Get the private office with a window, and you become the envy of co-workers. Keep it, and you become a prime candidate for office teasing.
Such is the plight of Robert Griner, BlueShield of Northeastern New York’s customer service manager for major accounts. As of last month, Griner became the only employee in BlueShield’s Latham headquarters to not move to a new desk.
“It was the luck of the draw. My service area was not moving,” said Griner, a 10-year BlueShield veteran.
Over the past six months, BlueShield has been quietly shuffling around its operations behind the tinted glass facade of its headquarters overlooking the Adirondack Northway.
The four-story building houses 260 workers and is located in the Century Hill Plaza off Route 9.
With its operations streamlined and claims being handled more efficiently, BlueShield says it will soon push to broaden its reach in northeastern New York. It has recently netted some major new customers, including the city of Amsterdam and Mold-Rite in Plattsburgh.
A small celebration marking the internal transformation of BlueShield’s headquarters is slated for Friday.
“It’s the most significant reorganization this company has ever gone through,” said Stephen Manzelli, general manager of self-insured accounts.
And that’s saying a lot. It was only in 2002 when the health insurer relocated its headquarters from Wolf Road in Colonie to Century Hill Drive.
To carry out the restructuring, BlueShield drafted new job descriptions for its entire work force and required over 200 employees to reapply for positions. Some workers sought employment elsewhere while others were turned away. But through it all, BlueShield’s work force ended up growing by about 16 percent from a year earlier, said company spokeswoman Karen Merkel-Liberatore.
The restructuring came as part of HealthNow New York’s initiative to streamline services at its health plans, which include BlueShield of Northeastern New York and BlueCross BlueShield of Western New York. For BlueShield workers in Latham, that means the insurer’s call center, sales and marketing, health care and government program staffers are no longer located in separate sections of the Century Hill Drive building or on different floors.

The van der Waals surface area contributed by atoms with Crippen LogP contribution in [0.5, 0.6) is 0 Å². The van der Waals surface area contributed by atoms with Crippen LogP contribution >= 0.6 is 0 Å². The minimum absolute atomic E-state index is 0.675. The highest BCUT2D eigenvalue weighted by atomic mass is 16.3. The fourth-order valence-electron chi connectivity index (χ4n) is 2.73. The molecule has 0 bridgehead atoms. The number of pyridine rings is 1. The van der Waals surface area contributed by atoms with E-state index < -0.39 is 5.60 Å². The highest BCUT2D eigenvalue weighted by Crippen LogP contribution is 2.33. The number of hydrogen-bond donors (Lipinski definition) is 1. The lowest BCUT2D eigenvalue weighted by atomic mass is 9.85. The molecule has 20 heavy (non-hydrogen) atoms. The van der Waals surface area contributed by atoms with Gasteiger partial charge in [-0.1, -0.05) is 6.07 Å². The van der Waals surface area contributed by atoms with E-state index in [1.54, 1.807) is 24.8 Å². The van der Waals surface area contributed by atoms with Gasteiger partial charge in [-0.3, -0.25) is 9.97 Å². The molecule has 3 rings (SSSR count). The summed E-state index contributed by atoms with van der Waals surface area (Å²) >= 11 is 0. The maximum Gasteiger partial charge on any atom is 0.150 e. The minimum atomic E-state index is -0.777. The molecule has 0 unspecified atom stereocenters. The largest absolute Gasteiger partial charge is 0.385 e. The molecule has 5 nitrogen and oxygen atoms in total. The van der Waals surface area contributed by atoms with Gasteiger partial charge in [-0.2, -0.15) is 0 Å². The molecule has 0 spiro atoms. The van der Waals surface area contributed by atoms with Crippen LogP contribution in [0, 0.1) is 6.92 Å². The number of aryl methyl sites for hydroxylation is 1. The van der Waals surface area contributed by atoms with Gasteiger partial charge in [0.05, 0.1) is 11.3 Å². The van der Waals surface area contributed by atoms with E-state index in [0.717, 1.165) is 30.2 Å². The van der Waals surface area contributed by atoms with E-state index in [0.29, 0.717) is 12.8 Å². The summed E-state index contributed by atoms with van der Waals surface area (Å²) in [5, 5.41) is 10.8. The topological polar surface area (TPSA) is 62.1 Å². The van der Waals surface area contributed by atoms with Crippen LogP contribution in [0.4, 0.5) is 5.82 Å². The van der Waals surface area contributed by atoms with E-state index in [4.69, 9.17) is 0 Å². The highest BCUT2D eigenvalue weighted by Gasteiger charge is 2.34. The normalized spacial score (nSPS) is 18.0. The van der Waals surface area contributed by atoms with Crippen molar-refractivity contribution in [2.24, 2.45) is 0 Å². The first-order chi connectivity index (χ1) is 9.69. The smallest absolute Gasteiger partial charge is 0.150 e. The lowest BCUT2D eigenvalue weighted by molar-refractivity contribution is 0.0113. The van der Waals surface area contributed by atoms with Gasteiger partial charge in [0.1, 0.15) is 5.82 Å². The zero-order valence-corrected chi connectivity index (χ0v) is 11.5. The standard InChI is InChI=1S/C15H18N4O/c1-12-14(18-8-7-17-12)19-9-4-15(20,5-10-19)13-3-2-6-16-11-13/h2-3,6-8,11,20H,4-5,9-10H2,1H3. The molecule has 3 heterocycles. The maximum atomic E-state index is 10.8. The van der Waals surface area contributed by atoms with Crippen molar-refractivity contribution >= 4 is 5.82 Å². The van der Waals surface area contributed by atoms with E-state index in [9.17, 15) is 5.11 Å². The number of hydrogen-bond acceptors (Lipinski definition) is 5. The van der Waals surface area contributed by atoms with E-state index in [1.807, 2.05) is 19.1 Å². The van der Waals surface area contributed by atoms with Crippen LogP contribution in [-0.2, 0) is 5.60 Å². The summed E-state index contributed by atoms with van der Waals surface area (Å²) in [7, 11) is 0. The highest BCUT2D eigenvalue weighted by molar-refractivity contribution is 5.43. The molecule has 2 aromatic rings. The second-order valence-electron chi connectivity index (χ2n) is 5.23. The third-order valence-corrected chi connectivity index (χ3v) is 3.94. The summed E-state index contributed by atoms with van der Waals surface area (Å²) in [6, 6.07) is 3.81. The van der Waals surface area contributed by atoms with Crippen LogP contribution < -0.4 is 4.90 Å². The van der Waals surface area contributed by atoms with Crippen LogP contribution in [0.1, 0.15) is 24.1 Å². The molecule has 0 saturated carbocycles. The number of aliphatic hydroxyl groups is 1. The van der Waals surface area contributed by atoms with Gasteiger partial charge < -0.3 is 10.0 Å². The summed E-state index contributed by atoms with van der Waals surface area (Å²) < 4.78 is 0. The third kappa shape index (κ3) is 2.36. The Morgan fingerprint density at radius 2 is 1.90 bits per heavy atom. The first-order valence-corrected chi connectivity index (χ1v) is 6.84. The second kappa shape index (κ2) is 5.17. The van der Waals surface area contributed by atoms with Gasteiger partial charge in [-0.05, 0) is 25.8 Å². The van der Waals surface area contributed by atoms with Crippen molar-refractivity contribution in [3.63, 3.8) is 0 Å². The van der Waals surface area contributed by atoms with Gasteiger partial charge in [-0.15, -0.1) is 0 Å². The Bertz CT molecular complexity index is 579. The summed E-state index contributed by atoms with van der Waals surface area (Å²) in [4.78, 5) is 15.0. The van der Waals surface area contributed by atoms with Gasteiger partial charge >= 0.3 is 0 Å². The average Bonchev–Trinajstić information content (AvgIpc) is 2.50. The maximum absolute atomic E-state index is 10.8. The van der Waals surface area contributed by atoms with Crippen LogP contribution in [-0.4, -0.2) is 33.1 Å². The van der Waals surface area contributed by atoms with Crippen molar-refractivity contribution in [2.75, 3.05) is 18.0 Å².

“It takes away all of those barriers and even removes those geographic barriers,” said Lee Castleman, general manager of major accounts.
Instead, workers in those departments operate in four newly created units that each specialize in a particular line of business. The business units include major group accounts with over 151 members, smaller general group accounts, self-insured accounts and government programs.
Griner managed to keep his second-floor desk because many customer service workers were divvied up between units headed by Manzelli, Castleman and Kathleen Slovic, the general manager of general business markets. “This is a very new premise. It did not get fully implemented across the organization since November,” said Merkel-Liberatore.
HealthNow underwent a similar restructuring last summer, when it relocated to a new headquarters in downtown Buffalo. The 469,000-square-foot building houses 1,200 workers. It was structured to accommodated business units similar to those in Latham.
Planning for the corporatewide restructuring started in November 2005. All of HealthNow’s employees — aside from its president and two vice presidents — had to reapply for their positions.
HealthNow ended 2007 with 815,000 members, up 5.2 percent from 775,000 a year earlier. Despite that 40,000-member gain — largely from its acquisition of Brokerage Concepts in King of Prussia, Pa. — HealthNow’s income declined.
The Buffalo insurer’s income last year fell 32.7 percent to $48.4 million. Attempts to keep premiums low and corporate restructuring efforts dug into its income. Revenues rose 1.4 percent to $2.14 billion.
Merkel-Liberatore would not say how many members HealthNow has in northeastern New York. Castleman said it is too early to tell how the restructuring will affect health insurance pricing.
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